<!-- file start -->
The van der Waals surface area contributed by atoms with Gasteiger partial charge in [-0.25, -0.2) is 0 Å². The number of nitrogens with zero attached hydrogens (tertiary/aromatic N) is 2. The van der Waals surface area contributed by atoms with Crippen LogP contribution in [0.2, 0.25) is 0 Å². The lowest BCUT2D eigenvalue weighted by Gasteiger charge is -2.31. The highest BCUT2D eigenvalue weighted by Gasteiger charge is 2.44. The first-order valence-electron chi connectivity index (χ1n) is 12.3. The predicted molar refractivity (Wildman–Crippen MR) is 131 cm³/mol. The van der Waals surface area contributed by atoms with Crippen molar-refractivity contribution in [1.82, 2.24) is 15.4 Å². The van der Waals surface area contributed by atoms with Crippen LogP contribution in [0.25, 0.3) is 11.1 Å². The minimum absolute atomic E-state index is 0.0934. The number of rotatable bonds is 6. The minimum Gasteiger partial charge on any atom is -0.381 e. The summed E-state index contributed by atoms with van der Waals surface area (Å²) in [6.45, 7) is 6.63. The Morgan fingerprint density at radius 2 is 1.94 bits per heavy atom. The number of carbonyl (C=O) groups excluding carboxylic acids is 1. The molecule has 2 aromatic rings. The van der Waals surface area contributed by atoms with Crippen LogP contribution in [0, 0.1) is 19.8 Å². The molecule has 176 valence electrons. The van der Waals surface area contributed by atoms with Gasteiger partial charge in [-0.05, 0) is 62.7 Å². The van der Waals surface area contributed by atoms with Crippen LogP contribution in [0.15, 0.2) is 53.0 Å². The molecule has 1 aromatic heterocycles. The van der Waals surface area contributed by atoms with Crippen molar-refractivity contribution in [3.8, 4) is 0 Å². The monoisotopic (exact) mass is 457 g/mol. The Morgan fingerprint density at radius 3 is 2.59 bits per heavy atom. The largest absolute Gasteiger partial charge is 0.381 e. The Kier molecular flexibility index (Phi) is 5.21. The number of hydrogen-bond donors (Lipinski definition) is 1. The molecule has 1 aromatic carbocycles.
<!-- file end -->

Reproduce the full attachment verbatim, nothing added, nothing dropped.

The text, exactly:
The van der Waals surface area contributed by atoms with Gasteiger partial charge in [-0.25, -0.2) is 0 Å². The number of nitrogens with zero attached hydrogens (tertiary/aromatic N) is 2. The van der Waals surface area contributed by atoms with Crippen LogP contribution in [0.2, 0.25) is 0 Å². The lowest BCUT2D eigenvalue weighted by Gasteiger charge is -2.31. The highest BCUT2D eigenvalue weighted by Gasteiger charge is 2.44. The first-order valence-electron chi connectivity index (χ1n) is 12.3. The predicted molar refractivity (Wildman–Crippen MR) is 131 cm³/mol. The van der Waals surface area contributed by atoms with Crippen molar-refractivity contribution in [1.82, 2.24) is 15.4 Å². The van der Waals surface area contributed by atoms with Crippen LogP contribution in [0.25, 0.3) is 11.1 Å². The minimum absolute atomic E-state index is 0.0934. The number of rotatable bonds is 6. The minimum Gasteiger partial charge on any atom is -0.381 e. The summed E-state index contributed by atoms with van der Waals surface area (Å²) in [6.45, 7) is 6.63. The Morgan fingerprint density at radius 2 is 1.94 bits per heavy atom. The number of carbonyl (C=O) groups excluding carboxylic acids is 1. The molecule has 2 aromatic rings. The van der Waals surface area contributed by atoms with Crippen LogP contribution in [0, 0.1) is 19.8 Å². The molecule has 176 valence electrons. The van der Waals surface area contributed by atoms with Gasteiger partial charge in [-0.05, 0) is 62.7 Å². The van der Waals surface area contributed by atoms with Crippen LogP contribution in [0.15, 0.2) is 53.0 Å². The molecule has 1 aromatic heterocycles. The van der Waals surface area contributed by atoms with Crippen molar-refractivity contribution in [3.8, 4) is 0 Å². The monoisotopic (exact) mass is 457 g/mol. The Morgan fingerprint density at radius 3 is 2.59 bits per heavy atom. The largest absolute Gasteiger partial charge is 0.381 e. The Kier molecular flexibility index (Phi) is 5.21. The number of hydrogen-bond donors (Lipinski definition) is 1. The molecule has 1 aromatic carbocycles.